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How to Grow When It's Slow, Part 3: What Your Team Needs Right Now

How to Grow When It's Slow, Part 3: What Your Team Needs Right Now

3: What Your Team Needs Right Now
How to Grow When It's Slow

How to Grow When It’s Slow: What Your Team Needs

“To really grow quickly,” says business expert Cameron Herold, “You have to be slightly more than a business, slightly less than a religion.”

Cameron explains further that, when you add publicity to a great culture, you attract more of the talented people who will fit your culture as you grow.
“The culture is what was going to allow us to bring those people into the organization quickly,” he adds.

Cameron Herold is a top business consultant, speaker, and author of Vivid Vision. We caught up with him via a recent podcast interview he did for Real Estate Rockstars Radio. He’s the mastermind behind hundreds of companies’ exponential growth and teaches today’s most dynamic business leaders.

Business leaders play a critical role in getting companies through slow growth periods. A crisis is characterized by enormous pressures and challenges that make it necessary for organizations to learn quickly in the fast-moving environment. Inspired by experts like Cameron, we’ve compiled a few suggestions for your business.

Demonstrate true leadership
Employees, customers, and suppliers will be looking to the management for direction when there is a crisis. Business leaders will need to stay connected with reality without focusing too much on the crisis. Instead, the leaders should clearly define the future so that staff can fit into the plan. Difficult and uncertain situations will require leaders who can remain calm, focused, energetic, and confident. A confident leadership will inspire the confidence of the different stakeholders, making it easier to navigate the tough times.

Transparent communication
The natural reaction for many people during a crisis will be fear and anxiety. Business leaders must understand this and take steps to reassure stakeholders by maintaining transparent communication at all times. Employees will want to know the measures that have been put in place to ensure a secure work environment. Investors and customers will also want their concerns to be addressed proactively. Sometimes explicit communication will mean admitting to stakeholders that you are afraid or do not know something. To encourage customer confidence, the Chamber suggests signing the Be Clean. Be Healthy. Be Safe. Pledge, and proudly display the decal in your establishment. This visual aid confirms to patrons walking through your door that the health and safety of your employees and customers alike are of the utmost importance.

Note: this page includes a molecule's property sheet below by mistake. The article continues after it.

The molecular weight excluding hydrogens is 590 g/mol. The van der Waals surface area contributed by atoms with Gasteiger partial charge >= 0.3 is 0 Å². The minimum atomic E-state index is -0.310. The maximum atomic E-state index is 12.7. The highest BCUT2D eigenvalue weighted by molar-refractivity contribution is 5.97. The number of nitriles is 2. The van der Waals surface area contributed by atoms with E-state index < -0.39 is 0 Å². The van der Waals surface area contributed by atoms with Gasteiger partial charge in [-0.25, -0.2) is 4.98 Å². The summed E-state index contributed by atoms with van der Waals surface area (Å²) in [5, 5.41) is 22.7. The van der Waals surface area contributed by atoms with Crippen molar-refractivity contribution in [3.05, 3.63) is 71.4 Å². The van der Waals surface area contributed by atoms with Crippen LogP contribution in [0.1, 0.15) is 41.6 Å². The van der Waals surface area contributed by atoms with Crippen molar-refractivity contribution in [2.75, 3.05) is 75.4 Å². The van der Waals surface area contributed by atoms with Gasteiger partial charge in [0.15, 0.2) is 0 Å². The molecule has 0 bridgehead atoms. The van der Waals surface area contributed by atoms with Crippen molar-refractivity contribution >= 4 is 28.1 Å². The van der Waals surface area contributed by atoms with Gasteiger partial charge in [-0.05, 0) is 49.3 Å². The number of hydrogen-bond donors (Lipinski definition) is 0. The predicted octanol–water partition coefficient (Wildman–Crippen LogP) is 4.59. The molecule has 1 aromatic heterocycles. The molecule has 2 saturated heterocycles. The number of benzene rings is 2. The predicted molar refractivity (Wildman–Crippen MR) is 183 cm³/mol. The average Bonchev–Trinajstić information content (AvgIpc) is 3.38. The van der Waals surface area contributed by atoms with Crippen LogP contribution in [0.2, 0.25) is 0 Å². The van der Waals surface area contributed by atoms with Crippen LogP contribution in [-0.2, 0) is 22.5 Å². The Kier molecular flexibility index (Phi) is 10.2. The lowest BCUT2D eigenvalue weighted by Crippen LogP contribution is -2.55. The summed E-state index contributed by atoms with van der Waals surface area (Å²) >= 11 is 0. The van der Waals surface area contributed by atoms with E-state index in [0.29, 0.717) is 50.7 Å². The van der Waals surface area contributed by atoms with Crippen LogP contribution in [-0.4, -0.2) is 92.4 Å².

Encourage collaboration
When responding to a crisis, you will not have all the answers. You should consider calling on the capabilities of your employees and team members to help overcome the uncertainty. Leaders can bring talents together through task forces, and sub-taskforces with clearly defined roles. Continuous engagement with employees in this manner will reduce rumors and fear-mongering. Your staff will also have confidence in you and rely on your leadership for direction, creating a calm environment in which meaningful progress can be achieved.

Accelerate digital transformation
Businesses are continuously pursuing digital transformation programs to improve the efficiency of their operations. However, a crisis that causes major disruptions across many industries will make this transformation an urgent priority. Business leaders will have to accelerate the process to ensure that they find new ways of working and creating value through technology. Considering that employees will work remotely when it is slow, digital transformation will help address the current and future needs of your business.

Proper financial management
For any business to grow when it is slow, leadership teams will have to make tough decisions to cut costs. In essence, cash is king at a time of crisis, making it essential to focus on the company's short-term and long-term financial health. It would be important to consult widely and make smart decisions that will place your business on the growth path. Prudent financial management will enable you to conserve the available resources and keep your business running.

Have a clear vision
Leadership teams should learn important lessons from any crisis and make the necessary adjustment to ensure the business is prepared for other crises in the future. These adjustments will also help to develop a clear vision that will be shared with the employees. The vision should describe every aspect of the business, painting a picture of where the leadership wants to take the company in the coming years. As you do this, you should not lose sight of other risks that could pose a threat to your business.

For information about how to become a better business owner or operator, check out the Second In Command Podcast at CameronHerold.com/podcast.

And stay tuned for the next article in the 6-part series How to Grow When It’s Slow on the topic of what not to do right now.  
To view parts 1 or 2 in the series? Visit the Chamber's blog page.
View part 1, How to Increase Productivity
View part 2, Build A Company Culture in a Remote-Run Business

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